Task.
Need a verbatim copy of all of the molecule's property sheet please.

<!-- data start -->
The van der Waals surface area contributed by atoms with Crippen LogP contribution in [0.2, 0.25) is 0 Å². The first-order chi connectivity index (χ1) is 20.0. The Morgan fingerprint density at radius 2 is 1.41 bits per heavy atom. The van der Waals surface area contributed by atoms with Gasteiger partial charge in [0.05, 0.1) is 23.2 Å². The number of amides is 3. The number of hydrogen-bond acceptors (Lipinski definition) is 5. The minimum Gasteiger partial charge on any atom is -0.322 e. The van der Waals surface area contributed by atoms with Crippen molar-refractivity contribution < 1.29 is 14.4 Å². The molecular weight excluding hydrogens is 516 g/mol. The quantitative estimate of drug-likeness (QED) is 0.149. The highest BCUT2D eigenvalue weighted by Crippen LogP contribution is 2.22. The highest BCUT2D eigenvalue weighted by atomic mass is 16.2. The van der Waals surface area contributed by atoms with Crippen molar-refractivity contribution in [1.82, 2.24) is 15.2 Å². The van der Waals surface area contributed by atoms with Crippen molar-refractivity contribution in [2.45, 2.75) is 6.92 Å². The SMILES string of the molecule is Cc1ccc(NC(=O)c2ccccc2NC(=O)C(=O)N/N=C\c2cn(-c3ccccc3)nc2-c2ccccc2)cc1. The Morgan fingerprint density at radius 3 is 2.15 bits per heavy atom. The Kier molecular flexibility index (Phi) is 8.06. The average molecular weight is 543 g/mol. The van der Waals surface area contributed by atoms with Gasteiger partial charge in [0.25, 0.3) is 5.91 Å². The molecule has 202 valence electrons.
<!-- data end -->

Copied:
The van der Waals surface area contributed by atoms with Crippen LogP contribution in [0.2, 0.25) is 0 Å². The first-order chi connectivity index (χ1) is 20.0. The Morgan fingerprint density at radius 2 is 1.41 bits per heavy atom. The van der Waals surface area contributed by atoms with Gasteiger partial charge in [0.05, 0.1) is 23.2 Å². The number of amides is 3. The number of hydrogen-bond acceptors (Lipinski definition) is 5. The minimum Gasteiger partial charge on any atom is -0.322 e. The van der Waals surface area contributed by atoms with Crippen molar-refractivity contribution < 1.29 is 14.4 Å². The molecular weight excluding hydrogens is 516 g/mol. The quantitative estimate of drug-likeness (QED) is 0.149. The highest BCUT2D eigenvalue weighted by Crippen LogP contribution is 2.22. The highest BCUT2D eigenvalue weighted by atomic mass is 16.2. The van der Waals surface area contributed by atoms with Crippen molar-refractivity contribution in [1.82, 2.24) is 15.2 Å². The van der Waals surface area contributed by atoms with Crippen molar-refractivity contribution in [2.45, 2.75) is 6.92 Å². The SMILES string of the molecule is Cc1ccc(NC(=O)c2ccccc2NC(=O)C(=O)N/N=C\c2cn(-c3ccccc3)nc2-c2ccccc2)cc1. The Morgan fingerprint density at radius 3 is 2.15 bits per heavy atom. The Kier molecular flexibility index (Phi) is 8.06. The average molecular weight is 543 g/mol. The van der Waals surface area contributed by atoms with Gasteiger partial charge in [0.25, 0.3) is 5.91 Å². The molecule has 202 valence electrons.